Römer’s results were not immediately accepted by everyone. The Cassinis remained unconvinced for some time, and Descartes’s view concerning the instantaneous propagation of light retained some currency. It was only after James Bradley, in 1729, discovered the periodic annual displacements in the positions of all stars in respect to the ecliptic—their aberration—that Römer’s interpretation prevailed. The value for the time of the passage of light from the sun to the earth, deduced from Bradley’s aberration constant, was eight minutes and twelve seconds, a more accurate approximation than that originally obtained by Römer, whose result had incorporated additional perturbations of motion that he had not recognized.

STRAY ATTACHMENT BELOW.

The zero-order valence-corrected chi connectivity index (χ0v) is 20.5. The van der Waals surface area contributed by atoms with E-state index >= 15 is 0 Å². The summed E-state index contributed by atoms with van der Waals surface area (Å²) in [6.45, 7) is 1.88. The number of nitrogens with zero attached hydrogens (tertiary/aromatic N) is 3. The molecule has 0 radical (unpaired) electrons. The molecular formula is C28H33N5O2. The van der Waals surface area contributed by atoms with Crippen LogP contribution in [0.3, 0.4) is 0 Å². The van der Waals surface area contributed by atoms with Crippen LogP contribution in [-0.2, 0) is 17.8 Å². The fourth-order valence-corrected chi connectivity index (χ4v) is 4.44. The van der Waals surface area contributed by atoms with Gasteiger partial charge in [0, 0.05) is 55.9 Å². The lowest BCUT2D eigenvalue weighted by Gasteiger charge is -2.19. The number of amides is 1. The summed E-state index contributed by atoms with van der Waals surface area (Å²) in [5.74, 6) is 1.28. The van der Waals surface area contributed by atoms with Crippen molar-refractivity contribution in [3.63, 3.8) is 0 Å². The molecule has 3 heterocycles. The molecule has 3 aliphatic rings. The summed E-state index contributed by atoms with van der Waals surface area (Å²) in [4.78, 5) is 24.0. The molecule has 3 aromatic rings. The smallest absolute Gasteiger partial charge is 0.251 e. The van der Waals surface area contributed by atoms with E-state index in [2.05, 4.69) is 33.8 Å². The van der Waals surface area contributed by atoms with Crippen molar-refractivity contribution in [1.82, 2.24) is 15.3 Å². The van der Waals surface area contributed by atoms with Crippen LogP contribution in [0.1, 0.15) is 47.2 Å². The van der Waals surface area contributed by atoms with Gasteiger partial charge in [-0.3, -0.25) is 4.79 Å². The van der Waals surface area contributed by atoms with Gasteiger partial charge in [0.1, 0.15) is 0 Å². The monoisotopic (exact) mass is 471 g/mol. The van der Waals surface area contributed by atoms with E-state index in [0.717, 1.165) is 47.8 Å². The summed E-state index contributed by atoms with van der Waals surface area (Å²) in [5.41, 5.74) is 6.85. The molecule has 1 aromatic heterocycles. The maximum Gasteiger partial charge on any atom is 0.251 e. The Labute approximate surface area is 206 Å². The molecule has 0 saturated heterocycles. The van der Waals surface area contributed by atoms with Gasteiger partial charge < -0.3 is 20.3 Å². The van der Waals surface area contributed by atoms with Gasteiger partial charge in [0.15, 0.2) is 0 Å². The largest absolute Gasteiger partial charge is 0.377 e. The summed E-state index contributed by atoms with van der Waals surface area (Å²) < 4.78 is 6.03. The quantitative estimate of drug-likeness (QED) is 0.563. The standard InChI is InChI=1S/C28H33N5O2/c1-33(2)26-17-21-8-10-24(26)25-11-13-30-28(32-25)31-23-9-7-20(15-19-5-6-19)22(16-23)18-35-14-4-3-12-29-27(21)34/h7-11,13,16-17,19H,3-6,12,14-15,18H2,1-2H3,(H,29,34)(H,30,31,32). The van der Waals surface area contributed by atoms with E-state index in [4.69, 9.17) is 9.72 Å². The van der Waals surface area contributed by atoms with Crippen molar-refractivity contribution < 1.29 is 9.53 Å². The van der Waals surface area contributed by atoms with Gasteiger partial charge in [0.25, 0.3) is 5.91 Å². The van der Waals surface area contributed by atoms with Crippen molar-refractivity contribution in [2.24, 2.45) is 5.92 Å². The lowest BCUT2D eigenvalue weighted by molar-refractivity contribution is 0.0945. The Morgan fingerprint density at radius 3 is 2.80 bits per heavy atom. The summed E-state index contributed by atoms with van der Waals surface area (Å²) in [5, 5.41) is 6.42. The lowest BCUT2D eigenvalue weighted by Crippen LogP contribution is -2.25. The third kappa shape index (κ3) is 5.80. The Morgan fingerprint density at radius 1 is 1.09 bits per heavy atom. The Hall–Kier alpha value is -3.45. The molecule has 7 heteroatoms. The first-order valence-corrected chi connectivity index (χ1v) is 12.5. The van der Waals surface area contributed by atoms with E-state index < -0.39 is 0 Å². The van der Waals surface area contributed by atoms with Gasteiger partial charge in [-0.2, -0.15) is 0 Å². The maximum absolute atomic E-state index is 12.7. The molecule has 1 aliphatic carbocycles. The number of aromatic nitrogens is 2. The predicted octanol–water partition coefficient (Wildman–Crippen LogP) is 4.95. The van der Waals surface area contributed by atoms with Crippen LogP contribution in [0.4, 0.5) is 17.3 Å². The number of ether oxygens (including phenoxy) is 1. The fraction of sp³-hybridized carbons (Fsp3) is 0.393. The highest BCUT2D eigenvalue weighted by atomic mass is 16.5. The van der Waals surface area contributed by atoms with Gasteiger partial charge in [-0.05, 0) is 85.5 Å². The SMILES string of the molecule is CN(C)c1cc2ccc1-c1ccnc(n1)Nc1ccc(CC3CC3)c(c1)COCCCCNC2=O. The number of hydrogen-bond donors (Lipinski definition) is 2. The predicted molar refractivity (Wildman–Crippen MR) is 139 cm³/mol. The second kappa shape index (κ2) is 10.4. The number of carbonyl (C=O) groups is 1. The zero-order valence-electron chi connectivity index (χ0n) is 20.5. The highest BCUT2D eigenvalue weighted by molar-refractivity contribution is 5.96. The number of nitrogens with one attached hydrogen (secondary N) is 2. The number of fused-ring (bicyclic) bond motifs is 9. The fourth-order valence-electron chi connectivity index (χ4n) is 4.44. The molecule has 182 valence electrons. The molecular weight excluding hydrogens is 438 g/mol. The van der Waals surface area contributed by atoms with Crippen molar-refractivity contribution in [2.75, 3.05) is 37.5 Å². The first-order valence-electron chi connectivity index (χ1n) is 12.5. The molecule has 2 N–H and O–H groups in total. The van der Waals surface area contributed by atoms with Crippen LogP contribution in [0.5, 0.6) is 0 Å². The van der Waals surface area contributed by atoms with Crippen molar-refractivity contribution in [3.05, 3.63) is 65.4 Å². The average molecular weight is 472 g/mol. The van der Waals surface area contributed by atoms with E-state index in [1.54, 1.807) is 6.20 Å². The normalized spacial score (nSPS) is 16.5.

In 1679 Römer undertook a scientific mission to England, where he met Newton, Flamsteed, and Halley. In 1681 he returned to Denmark to become professor of mathematics at the University of Copenhagen. He left France at a propitious time, since four years after his departure Louis XIV revoked the Edict of Nantes, and as a Protestant Römer would surely have been forced to leave the country, as was Christiaan Huygens. Christian V of Denmark appointed Römer his astronomer royal and director of the observatory and gave him a number of technical and advisory duties; at one time or another Römer served as master of the mint, harbor surveyor, inspector of naval architecture, ballistics expert, and head of a commission to inspect highways. He performed all these tasks with distinction, and in 1688 was made a member of the privy council. In 1693 he became first judiciary magistrate of Copenhagen and in 1694 he was made chief tax assessor, in which office he devised an efficient and equitable system of taxation.